Having recently blogged about the late Archbishop Fulton Sheen, I note an American blogger, Little Catholic Bubble, is reading his “Seven Last Words and the Seven Virtues” as a Lenten exercise. Reading one of the excerpts pulled me up short. The book was published as long ago as 1933 but it could be describing with uncanny accuracy the situation today. Sheen wrote, “We are at the end of a tradition and a civilization which believed we could preserve Christianity without Christ, religion without a creed, meditation without sacrifice, family life without moral responsibility, sex without purity and economics without ethics. We have completed our experiment of living without God…”
How prescient he was, though I am surprised that even in 1933, when Christian traditions and values in society and in family life still seemed to be stable and intact, he could see the writing on the wall. I think even Sheen would have been staggered at the speed at which his prophesy has been realised: changes in the definition and meaning of marriage; routine and widespread abortion; increasing pressure to legalise euthanasia – these are only some of the more obvious features of modern life taken for granted in the western world.
I have been sent a copy of the Meditations for Lent of Bishop Jaques-Benigne Bossuet. Reading him puts Sheen’s grim warnings into a divine perspective. Famous in 17th century France for his preaching and writings, Bossuet is about as far removed from modern “spirituality” writing as you can get. He is solely occupied with the state of the soul and its progress in the Christian life. This makes him a classic, like Thomas a Kempis, but it probably doesn’t put him high on the lists of popular books today, even for Lent (though I see that Jeff Mirus of Catholic Culture.org, who is also reading his Meditations, endorses him).
Just to give you a flavour of him: for Friday in week 4 of Lent his chapter (they are all very short) is entitled “Up to Jerusalem”. Bossuet tells us, “…in his suffering and in our obligation to follow him and to carry our cross after him is our salvation.” He goes on: “Consider how prone we are to self-deception, how we play deaf when we are told something that would injure our passions or sensibilities, and how, no matter how plainly we are spoken to, we stop our ears, pretending not o hear…” Bossuet concludes this chapter with the warning: “Understand, Christian, how hard it is to go up to the Cross with Jesus and how great is our need for his grace.”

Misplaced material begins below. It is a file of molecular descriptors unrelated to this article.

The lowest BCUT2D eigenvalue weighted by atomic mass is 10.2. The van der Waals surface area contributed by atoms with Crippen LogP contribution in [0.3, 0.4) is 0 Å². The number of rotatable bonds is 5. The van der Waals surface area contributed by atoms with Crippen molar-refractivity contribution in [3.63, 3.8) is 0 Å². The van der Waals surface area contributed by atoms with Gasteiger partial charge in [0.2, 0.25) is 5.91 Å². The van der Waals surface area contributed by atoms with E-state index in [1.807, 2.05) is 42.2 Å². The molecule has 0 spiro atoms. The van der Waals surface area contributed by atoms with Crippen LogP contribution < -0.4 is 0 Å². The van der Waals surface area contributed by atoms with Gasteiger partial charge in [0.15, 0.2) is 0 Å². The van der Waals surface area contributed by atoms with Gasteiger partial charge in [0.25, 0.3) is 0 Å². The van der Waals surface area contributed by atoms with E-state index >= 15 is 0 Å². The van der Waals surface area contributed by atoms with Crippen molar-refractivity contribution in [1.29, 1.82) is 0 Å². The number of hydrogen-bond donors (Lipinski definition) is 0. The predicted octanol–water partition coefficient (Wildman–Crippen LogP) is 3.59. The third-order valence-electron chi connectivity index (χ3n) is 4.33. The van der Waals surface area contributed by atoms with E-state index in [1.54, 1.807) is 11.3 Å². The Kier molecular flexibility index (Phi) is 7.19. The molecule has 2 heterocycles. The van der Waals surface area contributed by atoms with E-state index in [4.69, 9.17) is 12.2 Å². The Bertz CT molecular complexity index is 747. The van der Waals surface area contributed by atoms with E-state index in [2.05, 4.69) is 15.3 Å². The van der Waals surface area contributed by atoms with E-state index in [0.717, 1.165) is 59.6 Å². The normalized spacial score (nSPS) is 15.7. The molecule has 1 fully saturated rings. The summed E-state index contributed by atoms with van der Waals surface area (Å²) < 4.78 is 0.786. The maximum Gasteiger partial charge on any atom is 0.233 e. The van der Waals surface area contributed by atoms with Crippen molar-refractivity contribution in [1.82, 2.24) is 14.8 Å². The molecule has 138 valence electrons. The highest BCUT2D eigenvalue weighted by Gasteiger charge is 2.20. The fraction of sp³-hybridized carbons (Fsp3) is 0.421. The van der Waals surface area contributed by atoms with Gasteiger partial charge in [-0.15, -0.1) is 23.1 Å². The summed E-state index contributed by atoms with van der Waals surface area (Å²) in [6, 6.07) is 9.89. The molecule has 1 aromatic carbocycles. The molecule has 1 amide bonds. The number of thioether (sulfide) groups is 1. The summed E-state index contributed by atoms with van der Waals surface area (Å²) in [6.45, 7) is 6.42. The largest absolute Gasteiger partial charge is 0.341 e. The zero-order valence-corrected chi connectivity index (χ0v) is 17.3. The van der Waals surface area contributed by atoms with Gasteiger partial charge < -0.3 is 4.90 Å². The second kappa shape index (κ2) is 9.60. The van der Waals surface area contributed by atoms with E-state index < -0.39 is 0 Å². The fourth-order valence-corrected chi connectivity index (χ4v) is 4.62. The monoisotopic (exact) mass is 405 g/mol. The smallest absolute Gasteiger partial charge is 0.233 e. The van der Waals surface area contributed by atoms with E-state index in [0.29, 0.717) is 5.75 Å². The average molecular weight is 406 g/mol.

I sometimes think we inside the Church can get so worked up about “issues” – the informal “style” adopted by Pope Francis, whether one form of the liturgy is “better” than another and so on – that we lose sight of the one thing needful, pointed out by Bishop Bossuet. As I write this, the words of Bishop Egan of Portsmouth, who I blogged about last week, echo in my ears: “We will, being Christian, have to suffer and have to go to the Cross… because you have to witness to the truth.”
A brave Catholic blogger, Caroline Farrow of Catholic Voices, also discovered this when she spoke up from the floor in a recent BBC Question Time debate. The Catholic Herald this week relates her experience with the headline, “Blogger “spat at” after debating same-sex marriage on television.” Having watched a Youtube clip of this event, the hostility directed at Caroline is palpable.
Christians who put their head above the parapet and stand up for what they believe will increasingly discover to their cost what it is like to live in the kind of world that Fulton Sheen foretold so prophetically.